Pregnancy can cause numerous changes to a woman’s body, including an unhealthy increase in blood sugar. That condition is called gestational diabetes. Not every pregnancy causes it, but even women who have never before had diabetes can develop gestational diabetes. It tends to emerge in the second trimester, at about 24 to 28 weeks into a pregnancy.
Gestational diabetes can pose problems not only for a pregnant woman but also for the unborn baby in her womb. A woman with gestational diabetes may be at increased risk of preeclampsia (high blood pressure), and the fetus may grow larger than desired, prompting a premature delivery or requiring a Cesarean delivery (C-section). A child born to a woman with gestational diabetes may have breathing problems, and the condition also places a woman at risk of developing ongoing type 2 diabetes. Fortunately, gestational diabetes is easily treatable to help women live with it.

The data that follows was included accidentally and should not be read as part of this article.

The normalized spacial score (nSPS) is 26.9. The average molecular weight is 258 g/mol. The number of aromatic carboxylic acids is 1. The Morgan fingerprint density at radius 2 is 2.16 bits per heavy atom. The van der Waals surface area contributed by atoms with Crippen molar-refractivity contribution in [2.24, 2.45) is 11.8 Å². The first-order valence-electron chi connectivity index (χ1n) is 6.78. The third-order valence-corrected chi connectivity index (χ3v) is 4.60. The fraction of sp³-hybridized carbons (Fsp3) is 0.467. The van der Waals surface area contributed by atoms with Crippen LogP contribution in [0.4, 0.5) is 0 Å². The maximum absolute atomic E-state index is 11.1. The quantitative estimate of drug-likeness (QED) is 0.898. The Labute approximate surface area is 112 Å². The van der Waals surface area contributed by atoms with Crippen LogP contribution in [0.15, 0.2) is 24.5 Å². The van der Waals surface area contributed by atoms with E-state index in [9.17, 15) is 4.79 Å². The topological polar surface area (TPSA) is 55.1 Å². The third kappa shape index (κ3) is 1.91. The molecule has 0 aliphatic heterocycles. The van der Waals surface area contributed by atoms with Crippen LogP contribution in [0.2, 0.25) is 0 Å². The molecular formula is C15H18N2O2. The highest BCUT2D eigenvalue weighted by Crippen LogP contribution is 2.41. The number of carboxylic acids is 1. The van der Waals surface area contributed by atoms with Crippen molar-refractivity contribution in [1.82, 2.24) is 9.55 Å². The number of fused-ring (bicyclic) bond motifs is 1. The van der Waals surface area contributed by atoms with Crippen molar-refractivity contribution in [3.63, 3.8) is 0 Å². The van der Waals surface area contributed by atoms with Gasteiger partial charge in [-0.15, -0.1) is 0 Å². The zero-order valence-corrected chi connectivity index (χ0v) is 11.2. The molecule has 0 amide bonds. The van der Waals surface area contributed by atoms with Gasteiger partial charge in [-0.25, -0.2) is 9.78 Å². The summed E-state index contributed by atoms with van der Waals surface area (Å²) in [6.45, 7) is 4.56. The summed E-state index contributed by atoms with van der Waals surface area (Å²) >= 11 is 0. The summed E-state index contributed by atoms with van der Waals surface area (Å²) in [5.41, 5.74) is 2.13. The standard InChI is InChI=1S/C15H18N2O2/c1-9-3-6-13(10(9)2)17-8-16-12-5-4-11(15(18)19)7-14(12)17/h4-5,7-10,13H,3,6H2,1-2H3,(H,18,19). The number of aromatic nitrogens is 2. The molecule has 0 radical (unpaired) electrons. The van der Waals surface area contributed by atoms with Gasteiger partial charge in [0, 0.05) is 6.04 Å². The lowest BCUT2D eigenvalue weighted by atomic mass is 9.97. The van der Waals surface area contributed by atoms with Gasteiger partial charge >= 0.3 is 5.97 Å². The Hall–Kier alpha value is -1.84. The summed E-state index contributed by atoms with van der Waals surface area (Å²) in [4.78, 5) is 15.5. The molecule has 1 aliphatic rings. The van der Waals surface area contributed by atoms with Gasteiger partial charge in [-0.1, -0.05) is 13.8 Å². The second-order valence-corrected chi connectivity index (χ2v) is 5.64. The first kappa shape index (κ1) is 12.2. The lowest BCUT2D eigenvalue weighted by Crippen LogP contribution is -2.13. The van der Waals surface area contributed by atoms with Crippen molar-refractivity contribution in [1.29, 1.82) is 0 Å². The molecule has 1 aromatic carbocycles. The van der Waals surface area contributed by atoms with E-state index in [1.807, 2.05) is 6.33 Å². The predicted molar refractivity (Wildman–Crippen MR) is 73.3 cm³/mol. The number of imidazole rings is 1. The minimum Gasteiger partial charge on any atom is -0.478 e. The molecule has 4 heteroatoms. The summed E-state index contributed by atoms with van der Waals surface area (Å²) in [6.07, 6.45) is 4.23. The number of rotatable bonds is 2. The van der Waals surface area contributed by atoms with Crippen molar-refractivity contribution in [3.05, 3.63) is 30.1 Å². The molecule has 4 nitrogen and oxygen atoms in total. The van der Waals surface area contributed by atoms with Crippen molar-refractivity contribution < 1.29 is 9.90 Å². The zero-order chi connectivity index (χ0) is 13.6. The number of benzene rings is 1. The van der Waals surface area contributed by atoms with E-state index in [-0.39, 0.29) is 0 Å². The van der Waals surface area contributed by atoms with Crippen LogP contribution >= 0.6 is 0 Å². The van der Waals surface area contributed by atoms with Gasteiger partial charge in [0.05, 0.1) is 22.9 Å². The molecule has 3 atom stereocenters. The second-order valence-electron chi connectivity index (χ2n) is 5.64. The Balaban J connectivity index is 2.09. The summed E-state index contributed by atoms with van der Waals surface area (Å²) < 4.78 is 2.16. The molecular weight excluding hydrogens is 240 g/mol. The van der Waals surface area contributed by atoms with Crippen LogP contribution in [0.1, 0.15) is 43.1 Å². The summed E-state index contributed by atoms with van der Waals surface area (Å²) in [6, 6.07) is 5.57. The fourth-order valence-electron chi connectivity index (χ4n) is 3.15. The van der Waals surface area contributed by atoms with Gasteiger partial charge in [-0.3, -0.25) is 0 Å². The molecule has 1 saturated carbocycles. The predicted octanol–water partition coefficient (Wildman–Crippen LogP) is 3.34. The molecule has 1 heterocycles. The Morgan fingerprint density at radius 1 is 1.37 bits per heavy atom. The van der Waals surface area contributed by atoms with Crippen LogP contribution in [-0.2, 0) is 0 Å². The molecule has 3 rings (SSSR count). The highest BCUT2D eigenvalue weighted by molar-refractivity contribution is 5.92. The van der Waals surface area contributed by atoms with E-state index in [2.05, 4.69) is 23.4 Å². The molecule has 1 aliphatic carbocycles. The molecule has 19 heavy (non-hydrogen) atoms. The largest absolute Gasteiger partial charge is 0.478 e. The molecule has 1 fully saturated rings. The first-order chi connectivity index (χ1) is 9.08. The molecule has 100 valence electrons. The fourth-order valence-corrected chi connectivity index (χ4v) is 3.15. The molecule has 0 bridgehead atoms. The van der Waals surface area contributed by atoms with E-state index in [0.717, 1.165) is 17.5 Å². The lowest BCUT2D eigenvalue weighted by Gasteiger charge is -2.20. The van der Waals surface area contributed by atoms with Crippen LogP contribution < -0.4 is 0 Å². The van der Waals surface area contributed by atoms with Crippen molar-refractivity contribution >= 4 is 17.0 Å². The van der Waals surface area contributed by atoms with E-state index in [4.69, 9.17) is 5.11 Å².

Symptoms of Gestational Diabetes
Women with gestational diabetes may experience:
- Excessive thirst
- Frequent urination
Causes of Gestational Diabetes
Gestational diabetes results when hormones in the placenta interfere with insulin production or use during pregnancy. Insulin is a hormone that the liver produces to help the cells throughout the body absorb sugar — glucose — from the bloodstream and use it to produce energy for the body to function. Genetic makeup and excess weight can influence whether a woman develops gestational diabetes during pregnancy.
The risk of developing the disorder is highest among women who:
- Have prediabetes (a history of blood glucose that is higher than normal)
- Have hypertension (high blood pressure) or heart disease
- Have polycystic ovary syndrome (PCOS)
- Had previously given birth to a baby of nine pounds or greater
Treatment of Gestational Diabetes
Women with gestational diabetes may need to monitor their blood sugar at home using a glucose meter. Our physician specialists help patients manage the condition by means of several approaches, including:
- Eating healthy foods consisting of proteins, whole grains, fruits and vegetables, and unprocessed carbohydrates
- Avoiding added sugars and salts in foods and beverages
- Eating smaller meals frequently throughout the day
- Physical activity, including brisk walking